Rep. Tim Ryan (D-Ohio) said Democratic proponents of raising the minimum wage are encouraging President Obama to act “boldly” on the issue even if it means bypassing Congress.
There’s a chance that Obama could threaten or even announce an executive order in his Jan. 28 State of the Union speech, which is expected to focus heavily on income inequality.
Ryan told MSNBC that he thinks “at some point” Obama will move forward with executive action, “because it’s going to reframe the argument, it’s going to bring the argument to the forefront of the national debate.”
“We’re going to be stuck in the House. There’s no way John Boehner’s going to bring up a minimum wage bill although my colleague mentioned in the last segment, you know, President Bush and other than moderate — now we see as moderate — Republicans were saying, ‘Hey, this is something that we need to do.’ So I think it can help reframe the debate, cast it front and center for us to have this national discussion.”
The congressman said the discussion “is going to be about family values. That’s what the minimum wage is about.” But he also called it an issue for midterm elections.
“That’s why I think the president has to act and he has to act boldly. And then we’ve got to obviously use this as an issue throughout this year and see how it plays in the fall and we’ve got to energize the base,” Ryan said.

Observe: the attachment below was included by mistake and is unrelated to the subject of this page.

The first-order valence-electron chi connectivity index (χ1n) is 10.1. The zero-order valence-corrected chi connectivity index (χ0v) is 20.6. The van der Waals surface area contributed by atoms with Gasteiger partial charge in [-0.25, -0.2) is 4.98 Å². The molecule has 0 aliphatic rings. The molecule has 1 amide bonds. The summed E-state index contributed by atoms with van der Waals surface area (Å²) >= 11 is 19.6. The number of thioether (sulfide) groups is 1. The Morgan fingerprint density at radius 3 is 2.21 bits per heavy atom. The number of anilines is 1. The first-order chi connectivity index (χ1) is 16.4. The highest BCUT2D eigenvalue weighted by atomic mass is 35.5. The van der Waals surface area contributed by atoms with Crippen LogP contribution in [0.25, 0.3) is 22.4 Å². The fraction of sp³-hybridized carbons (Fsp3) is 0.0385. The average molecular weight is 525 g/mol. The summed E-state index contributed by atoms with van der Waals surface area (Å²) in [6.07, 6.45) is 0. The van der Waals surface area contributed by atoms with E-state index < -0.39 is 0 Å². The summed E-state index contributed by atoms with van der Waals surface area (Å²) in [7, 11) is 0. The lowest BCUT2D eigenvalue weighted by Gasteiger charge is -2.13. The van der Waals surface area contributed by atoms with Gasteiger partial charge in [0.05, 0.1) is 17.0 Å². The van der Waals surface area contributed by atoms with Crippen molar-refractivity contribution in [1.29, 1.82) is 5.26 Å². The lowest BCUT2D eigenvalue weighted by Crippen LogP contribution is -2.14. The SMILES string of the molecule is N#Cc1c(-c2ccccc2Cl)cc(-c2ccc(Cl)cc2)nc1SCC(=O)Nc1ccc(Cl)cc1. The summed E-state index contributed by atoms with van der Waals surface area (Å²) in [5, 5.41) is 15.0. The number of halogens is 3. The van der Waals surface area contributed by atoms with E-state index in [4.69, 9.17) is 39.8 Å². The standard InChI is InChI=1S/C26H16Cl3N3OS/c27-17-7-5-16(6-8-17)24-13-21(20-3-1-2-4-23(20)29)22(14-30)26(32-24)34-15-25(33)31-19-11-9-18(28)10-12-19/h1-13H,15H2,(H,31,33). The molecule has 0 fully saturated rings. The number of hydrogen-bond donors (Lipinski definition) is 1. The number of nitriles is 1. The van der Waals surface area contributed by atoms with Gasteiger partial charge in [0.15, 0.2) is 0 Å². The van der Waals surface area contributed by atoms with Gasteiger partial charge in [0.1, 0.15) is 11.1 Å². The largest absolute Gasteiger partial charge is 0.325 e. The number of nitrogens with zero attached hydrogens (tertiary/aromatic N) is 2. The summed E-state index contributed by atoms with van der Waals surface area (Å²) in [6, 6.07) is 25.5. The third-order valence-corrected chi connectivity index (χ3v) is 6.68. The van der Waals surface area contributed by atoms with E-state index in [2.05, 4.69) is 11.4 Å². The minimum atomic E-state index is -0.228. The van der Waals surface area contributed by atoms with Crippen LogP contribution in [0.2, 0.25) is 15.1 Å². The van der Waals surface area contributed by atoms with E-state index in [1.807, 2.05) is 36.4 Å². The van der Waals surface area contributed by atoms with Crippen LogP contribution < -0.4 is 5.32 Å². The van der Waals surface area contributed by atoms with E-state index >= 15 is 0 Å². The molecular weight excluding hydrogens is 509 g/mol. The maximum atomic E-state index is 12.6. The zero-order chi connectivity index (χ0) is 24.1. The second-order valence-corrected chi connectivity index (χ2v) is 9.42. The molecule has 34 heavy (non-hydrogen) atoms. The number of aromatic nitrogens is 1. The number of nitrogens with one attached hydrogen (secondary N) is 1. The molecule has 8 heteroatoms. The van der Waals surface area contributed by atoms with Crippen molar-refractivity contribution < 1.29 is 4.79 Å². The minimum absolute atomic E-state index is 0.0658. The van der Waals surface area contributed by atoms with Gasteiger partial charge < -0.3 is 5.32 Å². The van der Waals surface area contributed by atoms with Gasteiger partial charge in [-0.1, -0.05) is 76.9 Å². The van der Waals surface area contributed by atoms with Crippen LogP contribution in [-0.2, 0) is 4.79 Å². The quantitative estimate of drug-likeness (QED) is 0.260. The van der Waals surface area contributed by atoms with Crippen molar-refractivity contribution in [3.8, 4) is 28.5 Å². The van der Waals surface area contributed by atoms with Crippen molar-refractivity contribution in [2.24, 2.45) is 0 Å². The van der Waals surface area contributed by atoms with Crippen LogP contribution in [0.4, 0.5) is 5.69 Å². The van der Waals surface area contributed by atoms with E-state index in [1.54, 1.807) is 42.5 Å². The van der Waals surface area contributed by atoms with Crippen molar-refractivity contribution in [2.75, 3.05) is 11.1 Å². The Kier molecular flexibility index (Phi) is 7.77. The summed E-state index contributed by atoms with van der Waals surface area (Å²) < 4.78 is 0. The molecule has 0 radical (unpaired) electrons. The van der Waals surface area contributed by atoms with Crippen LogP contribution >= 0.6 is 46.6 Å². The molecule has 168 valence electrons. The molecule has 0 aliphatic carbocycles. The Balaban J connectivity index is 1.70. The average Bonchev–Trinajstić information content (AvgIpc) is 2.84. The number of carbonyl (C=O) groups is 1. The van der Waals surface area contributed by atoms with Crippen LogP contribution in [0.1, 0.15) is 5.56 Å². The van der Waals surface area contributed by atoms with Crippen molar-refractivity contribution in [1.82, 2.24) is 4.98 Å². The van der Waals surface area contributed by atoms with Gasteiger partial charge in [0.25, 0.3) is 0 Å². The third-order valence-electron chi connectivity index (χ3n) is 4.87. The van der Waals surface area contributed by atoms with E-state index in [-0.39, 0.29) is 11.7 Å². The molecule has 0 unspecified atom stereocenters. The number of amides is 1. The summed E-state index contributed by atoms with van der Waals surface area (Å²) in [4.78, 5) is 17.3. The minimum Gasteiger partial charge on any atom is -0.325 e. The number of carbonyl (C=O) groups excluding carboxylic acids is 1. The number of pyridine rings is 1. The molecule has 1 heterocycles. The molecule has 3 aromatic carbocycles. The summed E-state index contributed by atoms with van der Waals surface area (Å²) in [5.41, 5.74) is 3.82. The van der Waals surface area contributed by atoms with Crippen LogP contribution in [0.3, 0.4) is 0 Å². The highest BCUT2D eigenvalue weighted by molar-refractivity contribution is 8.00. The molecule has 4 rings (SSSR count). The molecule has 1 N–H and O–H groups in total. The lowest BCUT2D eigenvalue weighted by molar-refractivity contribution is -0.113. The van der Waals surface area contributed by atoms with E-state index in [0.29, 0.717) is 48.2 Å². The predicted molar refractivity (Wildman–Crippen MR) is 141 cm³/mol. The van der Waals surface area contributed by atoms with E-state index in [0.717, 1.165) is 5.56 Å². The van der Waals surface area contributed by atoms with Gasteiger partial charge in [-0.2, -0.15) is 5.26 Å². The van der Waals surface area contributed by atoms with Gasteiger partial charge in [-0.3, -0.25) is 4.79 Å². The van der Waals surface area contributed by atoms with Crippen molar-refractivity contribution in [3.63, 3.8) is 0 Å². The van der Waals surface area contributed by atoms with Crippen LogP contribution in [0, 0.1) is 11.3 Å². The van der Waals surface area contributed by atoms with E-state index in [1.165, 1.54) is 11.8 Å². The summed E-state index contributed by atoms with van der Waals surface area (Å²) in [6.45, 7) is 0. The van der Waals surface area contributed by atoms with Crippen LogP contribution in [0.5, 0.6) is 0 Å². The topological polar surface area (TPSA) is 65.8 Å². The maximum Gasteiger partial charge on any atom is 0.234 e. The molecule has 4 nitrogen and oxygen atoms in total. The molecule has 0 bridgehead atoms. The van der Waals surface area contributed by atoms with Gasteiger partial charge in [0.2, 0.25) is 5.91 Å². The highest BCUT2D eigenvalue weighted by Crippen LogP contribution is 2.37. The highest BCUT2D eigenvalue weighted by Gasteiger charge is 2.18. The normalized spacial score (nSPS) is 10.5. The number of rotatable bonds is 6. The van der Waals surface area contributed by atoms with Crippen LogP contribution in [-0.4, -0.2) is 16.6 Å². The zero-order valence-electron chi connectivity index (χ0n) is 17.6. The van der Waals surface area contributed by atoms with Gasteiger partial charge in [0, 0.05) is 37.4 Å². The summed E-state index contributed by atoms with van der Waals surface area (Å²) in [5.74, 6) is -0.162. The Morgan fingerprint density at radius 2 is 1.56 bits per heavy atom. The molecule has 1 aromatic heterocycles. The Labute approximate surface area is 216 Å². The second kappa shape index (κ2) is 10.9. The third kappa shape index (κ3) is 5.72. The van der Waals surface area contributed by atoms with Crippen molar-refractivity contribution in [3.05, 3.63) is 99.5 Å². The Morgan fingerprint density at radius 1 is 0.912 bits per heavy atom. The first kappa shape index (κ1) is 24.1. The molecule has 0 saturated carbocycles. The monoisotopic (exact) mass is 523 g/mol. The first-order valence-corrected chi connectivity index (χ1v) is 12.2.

“I think we all agree there’s got to be a way to slowly put this in place. We don’t want to drop it on a business person tomorrow morning,” he added, stressing they have to put a focus on the “level of unfairness, unfairness if you work 30 or 40 hours a week and you’re still living in poverty.”
“That’s not the American way. That’s not the American dream,” Ryan said. “If you work hard, you play the rules, you live a good and decent life, you raise your family properly, you work hard. You should not live in poverty in the United States with the wealthiest country and the history of this planet by far. And this is a small, small ask I think, and the economy will adjust and we’ll continue to move forward.”